Four Projects to Watch (And Seven Others to Remember) [NewportNow]

Not About the Buildings Spelling Bee June 21st, AS220.

City panel to decide on rezoning Allens Avenue [PBN]

Topological crime maps of San Franscisco [Strange Maps]

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Sometimes, you need a map


Map by Jef Nickerson

Update 02/25: RIPTA has seen this post and read the comments. They are working on a map/better info system for the bottom of the bus tunnel.

The other night I was standing at the bottom of the bus tunnel waiting for a bus to take me up to Wayland Square. Problem is, though I live here, and though I know RIPTA really well, I wasn’t positive which buses went to Wayland Square. I knew the trolley went close, but I didn’t know if it was after the period it stops running to Eastside Market (I would have been ever so annoyed to get dropped off in the middle of Fox Point).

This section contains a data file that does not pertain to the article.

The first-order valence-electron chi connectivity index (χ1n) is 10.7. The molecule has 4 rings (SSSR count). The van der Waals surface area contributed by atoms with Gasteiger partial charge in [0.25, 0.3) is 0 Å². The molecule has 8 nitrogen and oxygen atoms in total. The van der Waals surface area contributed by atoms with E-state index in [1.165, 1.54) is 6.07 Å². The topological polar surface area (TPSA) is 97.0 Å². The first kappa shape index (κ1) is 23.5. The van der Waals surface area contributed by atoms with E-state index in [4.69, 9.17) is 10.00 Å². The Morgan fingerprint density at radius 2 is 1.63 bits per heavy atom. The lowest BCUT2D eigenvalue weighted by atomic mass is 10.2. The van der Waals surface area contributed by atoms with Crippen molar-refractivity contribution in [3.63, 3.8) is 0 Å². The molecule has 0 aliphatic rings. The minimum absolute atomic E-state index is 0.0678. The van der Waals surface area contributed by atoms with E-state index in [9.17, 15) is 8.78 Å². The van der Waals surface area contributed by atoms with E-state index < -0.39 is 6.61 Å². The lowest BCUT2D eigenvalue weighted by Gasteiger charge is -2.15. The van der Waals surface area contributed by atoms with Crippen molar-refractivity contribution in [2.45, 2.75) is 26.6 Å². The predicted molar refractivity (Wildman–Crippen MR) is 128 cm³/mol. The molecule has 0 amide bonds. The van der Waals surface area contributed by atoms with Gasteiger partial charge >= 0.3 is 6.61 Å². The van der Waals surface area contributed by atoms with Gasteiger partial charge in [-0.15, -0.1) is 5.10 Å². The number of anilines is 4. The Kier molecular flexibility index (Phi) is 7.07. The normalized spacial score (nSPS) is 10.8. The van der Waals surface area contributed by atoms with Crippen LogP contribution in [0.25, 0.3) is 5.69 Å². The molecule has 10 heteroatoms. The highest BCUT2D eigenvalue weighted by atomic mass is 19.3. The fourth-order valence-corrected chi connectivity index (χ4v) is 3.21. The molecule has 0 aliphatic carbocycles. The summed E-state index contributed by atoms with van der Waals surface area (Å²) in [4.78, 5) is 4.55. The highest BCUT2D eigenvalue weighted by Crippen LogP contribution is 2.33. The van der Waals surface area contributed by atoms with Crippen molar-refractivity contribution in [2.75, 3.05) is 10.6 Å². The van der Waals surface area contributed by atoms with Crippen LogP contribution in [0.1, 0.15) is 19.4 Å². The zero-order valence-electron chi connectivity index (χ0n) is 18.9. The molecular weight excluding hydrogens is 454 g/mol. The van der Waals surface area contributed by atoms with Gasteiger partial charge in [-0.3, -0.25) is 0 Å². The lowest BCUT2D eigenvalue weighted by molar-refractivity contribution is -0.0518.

I know the 35 goes to Rumford and the 40 goes to Butler and both go through the square. I had forgotten about the 78 though, which runs to Pawtucket via East Providence.

I had my iPhone with me so I could have figured it out, and I could have just asked the driver if they went to Wayland Square, but wouldn’t it be nice if there was some way for me to know, like a map or something? The tunnel carries all the bus traffic to the East Side, so a map like the one I just whipped together above, is pretty easy to put together.

A simple map shows the casual transit user or city visitor which buses go where. All go to Thayer Street, easy. Three go to Wayland Square. One goes to Hope Village…